On April 8, a group of officials from the United Arab Emirates flew on a government jet from Abu Dhabi to Mogadishu, the capital of Somalia.
Bahrain made its largest-ever oil find off the kingdom’s western coast, with Khalij al-Bahrain Basin estimated to contain at least 80 billion barrels of tight oil and 10-20 trillion cubic feet (tcf) of natural gas, officials announced on April 1.
Saudi Crown Prince Mohammed bin Salman raised many eyebrows with recent comments that seemed unusually conciliatory toward Israel.
During the March 25 Kuwait Investment Forum, Kuwaiti government officials reaffirmed the country’s commitment to develop the Silk City (Madinat al-Harir) megaproject and establish an integrated economic zone on five uninhabited Kuwaiti islands.
Grand reform plans underway in the Gulf region, typified by Saudi Arabia’s National Transformation Program and Vision 2030, give an impression of fast movement.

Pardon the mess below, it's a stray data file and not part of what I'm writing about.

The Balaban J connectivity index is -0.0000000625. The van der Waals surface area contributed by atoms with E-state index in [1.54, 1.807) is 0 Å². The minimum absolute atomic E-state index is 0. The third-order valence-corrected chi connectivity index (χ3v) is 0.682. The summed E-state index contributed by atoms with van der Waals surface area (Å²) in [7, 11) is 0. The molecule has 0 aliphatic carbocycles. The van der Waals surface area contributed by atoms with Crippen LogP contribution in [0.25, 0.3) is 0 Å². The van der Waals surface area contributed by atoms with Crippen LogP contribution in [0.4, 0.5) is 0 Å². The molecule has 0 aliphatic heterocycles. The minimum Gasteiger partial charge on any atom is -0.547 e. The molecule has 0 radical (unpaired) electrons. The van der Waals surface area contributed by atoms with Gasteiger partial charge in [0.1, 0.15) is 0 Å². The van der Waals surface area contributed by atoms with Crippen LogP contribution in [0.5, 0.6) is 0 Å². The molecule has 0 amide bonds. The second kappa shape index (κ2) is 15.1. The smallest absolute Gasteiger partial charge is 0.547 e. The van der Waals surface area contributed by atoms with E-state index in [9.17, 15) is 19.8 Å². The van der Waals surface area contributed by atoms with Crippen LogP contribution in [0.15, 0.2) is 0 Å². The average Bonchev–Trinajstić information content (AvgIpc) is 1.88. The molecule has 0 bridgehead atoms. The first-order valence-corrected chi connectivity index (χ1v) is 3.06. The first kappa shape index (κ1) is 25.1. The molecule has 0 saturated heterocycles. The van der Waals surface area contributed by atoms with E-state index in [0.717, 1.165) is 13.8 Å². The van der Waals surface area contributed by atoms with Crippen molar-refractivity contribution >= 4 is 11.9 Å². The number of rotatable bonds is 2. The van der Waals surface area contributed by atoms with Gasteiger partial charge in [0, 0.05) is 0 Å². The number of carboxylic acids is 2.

Yemen’s Houthis marked the third anniversary of the Saudi-led coalition’s intervention in the war in Yemen by launching multiple missiles at the Saudi cities of Riyadh, Khamis Mushait, and Jizan.
Though the Oil Link may be broken, the United States and Saudi Arabia remain linked by economic and investment ties, energy markets and a shared interest in global economic stability.
Saudi Crown Prince Mohammed bin Salman will begin his first visit to the United States as presumptive heir to the throne; it comes at a crucial time, with Saudi social and political changes and economic reform gaining steam and Trump administration policies toward Iran growing more confrontational.
These remarks were delivered on March 5, 2018 as part of AGSIW Board Member Ambassador Edward W.
Through its careful examination of the forces shaping the evolution of Gulf societies and the new generation of emerging leaders, AGSIW facilitates a richer understanding of the role the countries in this key geostrategic region can be expected to play in the 21st century.Learn More